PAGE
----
San Francisco has been officially "sign bombed." And if you happen to walk through downtown today and find yourself feeling unusually sweet on the city, it likely has something to do with the seemingly endless number of paper, golden honey bears stuck to light and utility poles.
So, where did this adorable art come from?
It's all the work of local street artist fnnch, who on Sunday, along with 24 of his friends, posted 450 of his iconic honey bears—we know you've seen them before—as part of his just-launched campaign to decriminalize the use of stickers and wheatpaste (a temporary glue) and support a new, legal kind of street art called "sign bombing." The intent: to stir up dialogue about how we use our public spaces.
"The absurdity of hundreds of honey bears filling the streets is meant to show the absurdity of San Francisco's graffiti laws, which are a lot more conservative than the rest of the state," says fnnch, who, in his post on Medium, reminds us that "San Francisco has no free-paint walls or other open forums of visual expression, and it in fact criminalizes several forms of street art that are more commonly tolerated."
The article and sign-bombing stunt were timed with the launch of fnnch's petition to encourage the city to decriminalize the use of street art stickers, a common temporary form of public art with no damaging side effects to city property.
If you don't already know fnnch as the guy whose happy honey bear graces Bay Area mailboxes, public walls, and restaurants all while wearing many hats (he's been seen sporting a pirate hat, a chef's toque, a top hat, a Bart conductor's hat, and a pussy beanie), then you might know him as the 9 Cans of La Croix guy. This past year, the Pop Art series, inspired by Andy Warhol's 32 Campbell's Soup Cans and commissioned by a private collector, made national headlines, capturing the id of SF Millennials. He displayed the series at two sold-out shows at The Sub in the Mission.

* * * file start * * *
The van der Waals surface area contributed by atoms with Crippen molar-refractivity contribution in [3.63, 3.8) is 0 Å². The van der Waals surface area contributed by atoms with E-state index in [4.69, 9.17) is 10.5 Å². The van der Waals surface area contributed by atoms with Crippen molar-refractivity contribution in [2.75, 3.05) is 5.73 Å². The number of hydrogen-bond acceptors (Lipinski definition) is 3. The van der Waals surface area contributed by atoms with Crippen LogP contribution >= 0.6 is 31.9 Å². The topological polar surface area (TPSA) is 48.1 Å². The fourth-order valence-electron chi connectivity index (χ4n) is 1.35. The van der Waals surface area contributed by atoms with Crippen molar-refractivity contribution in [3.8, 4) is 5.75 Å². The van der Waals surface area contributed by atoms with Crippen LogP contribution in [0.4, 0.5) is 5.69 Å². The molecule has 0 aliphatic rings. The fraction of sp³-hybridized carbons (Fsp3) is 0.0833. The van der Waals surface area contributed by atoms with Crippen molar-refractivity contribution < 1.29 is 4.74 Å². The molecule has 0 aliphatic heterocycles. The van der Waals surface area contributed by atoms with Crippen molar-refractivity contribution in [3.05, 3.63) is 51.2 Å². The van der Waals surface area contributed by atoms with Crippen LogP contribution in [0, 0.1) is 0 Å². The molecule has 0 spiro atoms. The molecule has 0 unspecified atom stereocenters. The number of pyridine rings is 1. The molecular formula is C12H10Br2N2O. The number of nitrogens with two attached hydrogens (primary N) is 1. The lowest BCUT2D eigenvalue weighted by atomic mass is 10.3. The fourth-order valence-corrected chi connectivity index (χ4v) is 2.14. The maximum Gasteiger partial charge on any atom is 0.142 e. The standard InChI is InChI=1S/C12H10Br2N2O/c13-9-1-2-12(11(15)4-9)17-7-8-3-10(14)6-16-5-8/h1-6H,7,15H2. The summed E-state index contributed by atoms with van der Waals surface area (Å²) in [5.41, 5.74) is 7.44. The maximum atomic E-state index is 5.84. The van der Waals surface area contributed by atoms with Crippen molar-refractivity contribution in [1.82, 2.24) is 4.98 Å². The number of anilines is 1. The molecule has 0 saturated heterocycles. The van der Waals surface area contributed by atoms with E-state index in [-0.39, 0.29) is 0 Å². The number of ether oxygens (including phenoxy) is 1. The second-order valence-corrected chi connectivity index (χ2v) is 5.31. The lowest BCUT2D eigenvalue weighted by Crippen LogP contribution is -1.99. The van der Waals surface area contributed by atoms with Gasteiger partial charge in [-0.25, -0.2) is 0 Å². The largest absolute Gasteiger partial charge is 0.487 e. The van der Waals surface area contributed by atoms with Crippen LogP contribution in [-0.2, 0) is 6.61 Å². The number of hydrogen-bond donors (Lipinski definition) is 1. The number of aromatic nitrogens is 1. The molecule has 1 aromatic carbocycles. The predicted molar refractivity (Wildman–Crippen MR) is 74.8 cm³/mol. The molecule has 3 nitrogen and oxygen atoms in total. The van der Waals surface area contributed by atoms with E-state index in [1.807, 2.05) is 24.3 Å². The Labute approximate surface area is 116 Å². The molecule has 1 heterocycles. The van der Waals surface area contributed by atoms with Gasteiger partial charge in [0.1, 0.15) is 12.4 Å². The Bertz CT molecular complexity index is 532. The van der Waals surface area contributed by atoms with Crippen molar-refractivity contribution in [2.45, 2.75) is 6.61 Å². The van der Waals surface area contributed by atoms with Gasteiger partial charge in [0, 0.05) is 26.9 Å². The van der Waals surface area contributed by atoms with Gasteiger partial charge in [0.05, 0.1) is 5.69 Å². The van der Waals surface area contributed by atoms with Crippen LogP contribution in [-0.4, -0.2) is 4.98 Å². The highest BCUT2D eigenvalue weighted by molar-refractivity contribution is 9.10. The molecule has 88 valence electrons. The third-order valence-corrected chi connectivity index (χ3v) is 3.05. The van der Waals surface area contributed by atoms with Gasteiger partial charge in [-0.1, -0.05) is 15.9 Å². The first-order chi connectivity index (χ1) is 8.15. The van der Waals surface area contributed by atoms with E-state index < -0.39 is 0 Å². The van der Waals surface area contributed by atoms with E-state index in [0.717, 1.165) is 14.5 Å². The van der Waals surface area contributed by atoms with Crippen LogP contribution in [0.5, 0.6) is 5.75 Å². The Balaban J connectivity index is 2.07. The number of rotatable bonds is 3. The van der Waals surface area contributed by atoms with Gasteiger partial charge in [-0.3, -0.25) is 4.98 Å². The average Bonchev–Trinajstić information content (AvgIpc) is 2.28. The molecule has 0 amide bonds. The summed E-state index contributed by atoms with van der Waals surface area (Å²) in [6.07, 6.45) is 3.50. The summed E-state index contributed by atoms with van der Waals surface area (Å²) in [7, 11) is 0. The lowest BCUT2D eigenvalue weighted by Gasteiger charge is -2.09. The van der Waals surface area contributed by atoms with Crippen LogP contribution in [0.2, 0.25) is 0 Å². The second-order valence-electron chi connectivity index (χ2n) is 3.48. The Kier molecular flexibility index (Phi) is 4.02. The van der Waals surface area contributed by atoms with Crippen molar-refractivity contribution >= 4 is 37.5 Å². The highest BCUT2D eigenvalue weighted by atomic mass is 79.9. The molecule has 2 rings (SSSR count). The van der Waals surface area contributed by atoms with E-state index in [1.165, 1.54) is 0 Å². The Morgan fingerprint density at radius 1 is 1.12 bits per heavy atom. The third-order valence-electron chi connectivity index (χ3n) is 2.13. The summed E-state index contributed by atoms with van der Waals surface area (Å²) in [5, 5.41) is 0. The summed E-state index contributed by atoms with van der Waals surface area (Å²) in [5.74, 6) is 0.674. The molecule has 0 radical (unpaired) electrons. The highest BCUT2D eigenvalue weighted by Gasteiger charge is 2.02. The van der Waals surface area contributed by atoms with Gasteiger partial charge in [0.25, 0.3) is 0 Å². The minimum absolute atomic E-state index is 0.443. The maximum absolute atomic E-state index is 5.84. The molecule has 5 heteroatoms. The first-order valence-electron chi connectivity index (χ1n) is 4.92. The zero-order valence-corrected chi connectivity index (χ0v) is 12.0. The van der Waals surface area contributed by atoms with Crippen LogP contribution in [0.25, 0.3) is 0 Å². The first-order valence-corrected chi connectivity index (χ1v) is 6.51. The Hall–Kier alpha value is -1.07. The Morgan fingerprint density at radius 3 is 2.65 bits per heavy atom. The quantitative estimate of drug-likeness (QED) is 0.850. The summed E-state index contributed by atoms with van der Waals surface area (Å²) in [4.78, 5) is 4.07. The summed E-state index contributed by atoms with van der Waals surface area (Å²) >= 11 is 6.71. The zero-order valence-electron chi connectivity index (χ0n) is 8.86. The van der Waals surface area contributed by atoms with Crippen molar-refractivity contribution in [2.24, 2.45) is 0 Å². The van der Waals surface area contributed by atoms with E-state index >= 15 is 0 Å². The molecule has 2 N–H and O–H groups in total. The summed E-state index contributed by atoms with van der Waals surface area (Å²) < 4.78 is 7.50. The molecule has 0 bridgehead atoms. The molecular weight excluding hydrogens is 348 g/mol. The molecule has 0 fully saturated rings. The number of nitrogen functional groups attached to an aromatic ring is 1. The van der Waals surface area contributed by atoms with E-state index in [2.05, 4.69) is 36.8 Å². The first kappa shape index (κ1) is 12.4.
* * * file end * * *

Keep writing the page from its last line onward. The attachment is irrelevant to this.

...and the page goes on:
"The reaction was crazy, for sure," says the artist, crediting Warhol for teaching him that "we have beautifully crafted objects all around us, and we take them for granted. All it takes is for an artist to point their finger at it and ask you to view it as art to get this type of appreciation."
But this fine art commission, as well as the others that have followed, are the exception to the rule of fnnch, who much prefers to bring his artwork to the streets (and doesn't use his real name due to the so-called-shadowy nature of the work).
Talking to us inside his pristine Edwardian-era home in San Francisco's Duboce Triangle—where the walls are filled with art, both his own and that of others, and an impressive hallway of honey bears literally brings his message home—the skinny, clean-cut 31-year-old is amped on his mission: to get people to question why street art is criminalized more often than it's embraced. His weapon of choice? Very cute and innocent cartoon-ized creatures and symbols—from plump ladybugs that crawl across sidewalks to bold, perfect-for-Instagram lips—whose public placement also happens to be very illegal. They're like cheeky dares to any police officer or NIMBY who might catch fnnch in the act.
"That's the crux of what I'm trying to do—surprise and delight people with art they love, and get them to question the use of public space," he says. "I want to create a cognitive dissonance as they realize that the work is illegal and could be taken down, but they may feel like it should stay."